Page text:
Don’t Make These Blogging Mistakes!

 

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Today, more than ever, people want to trust who they’re doing business with—and who they’re doing business with should be a person, not a faceless company.

A blog is one of the easiest ways to both build and sustain trust with your customers. Whatever your industry, blogs are a powerful marketing tool that can help your brand establish a voice as well as communicate your brand’s personality and core values.

Blogs written with SEO in mind and published on a consistent basis will help your website perform better in search engine results, too, so people can find you more easily. You can also chase longer-tail keywords that earn views from qualified prospects, so you reach the most important people—the ones looking for exactly what you do.

One of the most important aspects of a blog campaign is that it can speak to multiple groups of people, all along the sales funnel. This means that you can educate people looking for information and sell to those ready to make a purchase decision. Blogs are an effective way to fuel other aspects of your business as well, like social media posts, newsletters, and linkable information for others in your industry.

The important thing to consider is that a blog campaign is not a short-term power play. Oftentimes businesses and agencies keep blogging at the back of their minds, because ROI won’t be obvious immediately. The long-term benefits, however, are incredibly valuable. With blogs you can build brand awareness and search results—with actual content to search for, people will find you even if they aren’t specifically looking for you.

It’s the blogger’s job to educate their target audience, as well as explain this quality-over-quantity, long-term strategy. True results may not show for six to 12 months—expectations are key here. Make sure you (or your specified blogger) are communicating the purpose of a blog campaign to the client, as well as how long it may take to see results.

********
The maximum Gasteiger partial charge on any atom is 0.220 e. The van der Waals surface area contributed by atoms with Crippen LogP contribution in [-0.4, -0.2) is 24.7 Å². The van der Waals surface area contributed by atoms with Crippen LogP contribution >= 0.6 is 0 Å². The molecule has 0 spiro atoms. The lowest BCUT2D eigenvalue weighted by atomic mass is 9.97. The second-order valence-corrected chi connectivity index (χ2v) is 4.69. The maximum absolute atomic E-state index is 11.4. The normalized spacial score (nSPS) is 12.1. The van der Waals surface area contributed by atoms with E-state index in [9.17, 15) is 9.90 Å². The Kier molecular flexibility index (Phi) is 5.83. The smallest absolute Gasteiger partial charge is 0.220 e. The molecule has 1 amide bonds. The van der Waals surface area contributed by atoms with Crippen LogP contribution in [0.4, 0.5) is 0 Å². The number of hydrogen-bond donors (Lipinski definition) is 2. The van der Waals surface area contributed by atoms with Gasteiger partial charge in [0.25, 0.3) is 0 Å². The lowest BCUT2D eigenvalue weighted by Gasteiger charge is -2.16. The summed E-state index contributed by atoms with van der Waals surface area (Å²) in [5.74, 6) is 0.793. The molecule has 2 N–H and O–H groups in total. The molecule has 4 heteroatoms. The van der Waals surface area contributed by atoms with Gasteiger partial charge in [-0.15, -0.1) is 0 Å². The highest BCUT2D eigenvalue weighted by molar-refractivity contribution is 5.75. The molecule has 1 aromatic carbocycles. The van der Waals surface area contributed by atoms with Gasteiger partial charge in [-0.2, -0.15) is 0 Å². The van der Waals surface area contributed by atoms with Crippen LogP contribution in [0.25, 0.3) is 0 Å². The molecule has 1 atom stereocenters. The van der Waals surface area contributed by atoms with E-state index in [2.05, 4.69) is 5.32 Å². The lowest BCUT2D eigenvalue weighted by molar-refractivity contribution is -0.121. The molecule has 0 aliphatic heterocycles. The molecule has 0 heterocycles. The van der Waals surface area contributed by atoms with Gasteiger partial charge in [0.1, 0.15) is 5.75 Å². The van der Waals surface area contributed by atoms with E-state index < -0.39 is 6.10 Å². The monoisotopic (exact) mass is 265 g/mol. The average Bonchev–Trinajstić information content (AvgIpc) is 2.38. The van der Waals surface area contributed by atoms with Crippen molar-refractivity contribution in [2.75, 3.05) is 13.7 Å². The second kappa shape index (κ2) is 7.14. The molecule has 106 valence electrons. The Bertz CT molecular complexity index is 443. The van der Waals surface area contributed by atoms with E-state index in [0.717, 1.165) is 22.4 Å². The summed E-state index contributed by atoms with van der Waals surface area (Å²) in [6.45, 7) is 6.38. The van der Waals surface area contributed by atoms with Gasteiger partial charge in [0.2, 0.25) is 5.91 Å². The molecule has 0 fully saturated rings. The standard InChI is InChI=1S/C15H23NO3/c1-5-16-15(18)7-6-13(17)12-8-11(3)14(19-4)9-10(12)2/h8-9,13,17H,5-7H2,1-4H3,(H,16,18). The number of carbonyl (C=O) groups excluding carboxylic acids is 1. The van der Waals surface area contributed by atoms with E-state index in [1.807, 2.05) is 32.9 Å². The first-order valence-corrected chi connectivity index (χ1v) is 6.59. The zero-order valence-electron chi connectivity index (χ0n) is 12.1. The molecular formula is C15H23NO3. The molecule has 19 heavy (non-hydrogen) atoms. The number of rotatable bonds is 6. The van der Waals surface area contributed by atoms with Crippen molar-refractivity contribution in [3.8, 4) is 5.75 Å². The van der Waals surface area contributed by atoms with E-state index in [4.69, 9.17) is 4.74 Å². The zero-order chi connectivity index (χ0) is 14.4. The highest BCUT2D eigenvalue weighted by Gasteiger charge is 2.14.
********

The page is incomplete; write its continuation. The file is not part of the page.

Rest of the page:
The catch? You have to be strategic with your blogs. Slapping up a blog once a month about one of your products won’t get you very far. So many companies only discuss their products or services without ever bringing any personality or connection to their strategy, and it shows in their search engine results. There are a lot of areas to go wrong in—some blogs lack SEO, some lack consistency, and some had a strategy to begin with, but outsourced to the cheapest freelance writer they could find. All of these are common mistakes, but easily avoidable! Keep reading for the top five mistakes, and how to avoid them.

Mistake #1: Not Doing Your Research

Every single blog should start with research, and lots of it. There are a few types of research you should be doing before starting your blog—a haphazard blog campaign won’t get you the results you’re after. Overall market research, target audience research, and traditional competitive research are three kinds you should be investing time into.

Overall Market Research

This kind of research is meant to provide you with a broad picture of your market. Here you can identify the size, profitability, distribution channels, trends, growth rate, etc. Think big picture stuff. A great place to start? Type “(industry name) market analysis 2019” into Google and sift through some articles. Just make sure whatever you’re reading is recent and credible.

Target Analysis

You need to know who you’re speaking to if you want to be able to speak to them effectively! This can be sourced both externally and internally. Ask people at various levels of your company who they think your target audience is. Odds are, you’ll get a lot of different answers—all of which should all be taken into consideration.

Once you have a general target audience in mind, you can delve a little deeper. Ask questions like:

  • What questions are they asking online?
  • What are their buying habits?
  • What is their average income?
  • What products or services are they using that you could do better?